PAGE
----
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Hydrangeas

Hortensien kaufenIf you want to buy a hydrangea plant, it is worth browsing through the Lubera assortment here. It will be surprising: in addition to the well-known and proven hydrangeas (also known as hortensia) with their impressive flowers, there are other fantastic varieties to discover in the extended family - also thanks to the remarkable breeding work of the last few years.

   
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No image available Chinese Hydrangea Vine

Schizophragma integrifolium 'Windmills'

£20.40 *

Climbing Hydrangea

Hydrangea petiolaris, a rather slow growing climbing plant

£20.40 *

No image available Double-flowered Hydrangea You & Me 'Forever'®

Hydrangea macrophylla You & Me 'Forever'® has double pink or blue flowers that appear...

£21.40 *

Hydrangea 'Vanille Fraise'

Hydrangea paniculata - blooms from pink to white

£21.40 *

No image available Hydrangea 'Bavaria'®

Hydrangea macrophylla 'Bavaria' forms large flowers with a white edge and blue to...

£16.40 *

No image available Hydrangea 'Bela'

Hydrangea macrophylla 'Bela' has a long flowering period from June to October

£16.40 *

No image available Hydrangea 'Blaumeise'

Hydrangea macrophylla 'Blaumeise' has pink to dark blue flowers

£16.40 *

Hydrangea 'Bobo'®

Hydrangea paniculata - a compact Hydrangea, also suitable for pots

£21.40 *

No image available Hydrangea 'Camilla'

Hydrangea macrophylla 'Camilla' has single flowers with a pink centre and a white edge.

£16.40 *

No image available Hydrangea 'Libelle'

Hydrangea macrophylla 'Libelle' forms pure white florets with pink or blue internal...

£16.40 *

Hydrangea 'Lime Rickey'®

Hydrangea arborescens 'Lime Rickey'® has lime-coloured flowers and a compact habit

£23.40 *

Hydrangea 'Limelight'

Hydrangea paniculata - upright and bushy

£21.40 *

   
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More useful information about Hydrangeas

This shrub, with its opulent inflorescences, has made countless gardeners' hearts beat faster for many decades and has long since shed its somewhat dusty image. So, let yourself be enchanted by the world of hydrangeas: whether lush, ball-shaped flowers with extraordinary colour gradients, noble panicles in pure white or delicate, pastel-coloured, plate-like flowers - there is something for every taste and garden location in the Lubera garden shop. And if you are spoilt for choice, the varieties can also be wonderfully combined.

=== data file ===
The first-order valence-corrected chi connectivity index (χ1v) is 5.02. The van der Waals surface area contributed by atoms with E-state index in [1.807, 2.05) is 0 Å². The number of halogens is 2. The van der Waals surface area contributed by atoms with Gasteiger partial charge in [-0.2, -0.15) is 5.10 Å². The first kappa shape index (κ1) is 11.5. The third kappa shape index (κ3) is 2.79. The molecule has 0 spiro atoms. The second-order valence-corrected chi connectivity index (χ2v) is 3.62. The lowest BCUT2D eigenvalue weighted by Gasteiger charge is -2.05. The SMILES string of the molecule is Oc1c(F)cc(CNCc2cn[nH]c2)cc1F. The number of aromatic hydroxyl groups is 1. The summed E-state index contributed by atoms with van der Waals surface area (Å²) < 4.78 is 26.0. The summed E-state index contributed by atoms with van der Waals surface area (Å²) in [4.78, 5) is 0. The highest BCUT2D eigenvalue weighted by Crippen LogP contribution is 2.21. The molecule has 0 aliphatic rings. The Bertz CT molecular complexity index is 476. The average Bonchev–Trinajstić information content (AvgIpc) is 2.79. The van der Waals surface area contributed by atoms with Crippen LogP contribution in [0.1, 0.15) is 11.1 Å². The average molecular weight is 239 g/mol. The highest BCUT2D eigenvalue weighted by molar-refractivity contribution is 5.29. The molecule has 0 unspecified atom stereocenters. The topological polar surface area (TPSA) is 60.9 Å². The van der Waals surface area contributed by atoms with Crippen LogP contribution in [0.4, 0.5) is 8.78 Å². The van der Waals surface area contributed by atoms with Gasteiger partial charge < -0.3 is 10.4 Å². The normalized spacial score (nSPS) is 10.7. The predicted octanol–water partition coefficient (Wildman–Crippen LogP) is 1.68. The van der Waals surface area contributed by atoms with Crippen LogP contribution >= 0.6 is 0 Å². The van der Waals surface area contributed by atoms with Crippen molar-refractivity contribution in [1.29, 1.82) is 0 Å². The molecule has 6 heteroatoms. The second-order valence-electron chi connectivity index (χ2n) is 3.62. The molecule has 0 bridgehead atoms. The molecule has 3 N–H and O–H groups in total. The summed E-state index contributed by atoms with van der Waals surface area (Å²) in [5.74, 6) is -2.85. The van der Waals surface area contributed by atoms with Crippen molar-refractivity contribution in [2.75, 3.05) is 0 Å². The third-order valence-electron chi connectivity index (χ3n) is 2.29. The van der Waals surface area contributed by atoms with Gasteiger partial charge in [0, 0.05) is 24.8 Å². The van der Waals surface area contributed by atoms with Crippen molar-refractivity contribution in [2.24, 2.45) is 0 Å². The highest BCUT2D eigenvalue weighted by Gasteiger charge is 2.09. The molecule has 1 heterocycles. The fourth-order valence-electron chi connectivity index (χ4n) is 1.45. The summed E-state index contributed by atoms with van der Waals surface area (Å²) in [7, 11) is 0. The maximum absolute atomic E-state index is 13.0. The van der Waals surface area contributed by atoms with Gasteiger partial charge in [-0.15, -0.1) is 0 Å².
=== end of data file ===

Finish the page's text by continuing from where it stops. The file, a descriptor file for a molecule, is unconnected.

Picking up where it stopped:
Colourful flowers for your garden

Due to the diversity of hydrangeas, you will find our huge assortment in several categories:

  • Mophead and lace-cap types convince with their pompous flower balls and their great variety of varieties.
  • Oakleaf varieties are majestic to look at and score points not only with their beautiful, white flowers but also with their decorative leaves, which take on spectacular colours in autumn.
  • Panicled types show graceful flowers that are remotely reminiscent of lilac and often inspire with a multicoloured look. They also thrive very well in sunny locations.
  • Smooth types are guaranteed to attract all eyes with their oversized white or pink, spherical flowers.
  • Mountain hydrangeas (Hydrangea serrata) are the graceful representatives, which fit very well into a natural garden.
  • Climbing hortensias develop beautiful umbrella flowers and love to climb house walls and pergolas.

Buy a hydrangea plant - special features

A hydrangea plant typically does not grow taller than about two metres, and some varieties will fit into even the smallest garden. When they are not flowering, they have dense, attractive foliage that dips their surroundings in a lush green. With their ability to thrive in more shady areas, they also enliven the darker corners of the garden. And it's not all for show: the smaller-flowered varieties are also very popular with bees and other pollinators.

About 75 different flowering shrubs have the botanical name Hydrangea (from Greek: hydros = water and angeion = vessel). This is due to the rather high-water requirements of them. Most hydrangea plants originate from East Asia, where they like to grow in light forests, but some species (smooth, oak-leaved) are also native to North America. The impressive inflorescences of hydrangeas consist of many, small, individual flowers. Often sterile, large mock flowers can be found on the outside, whereas the fertile, small flowers, which are interesting for bees and other insects, are arranged inside the flower. The spherical flower splendour with the enormous long-distance effect found in bigleaf types consists only of mock flowers.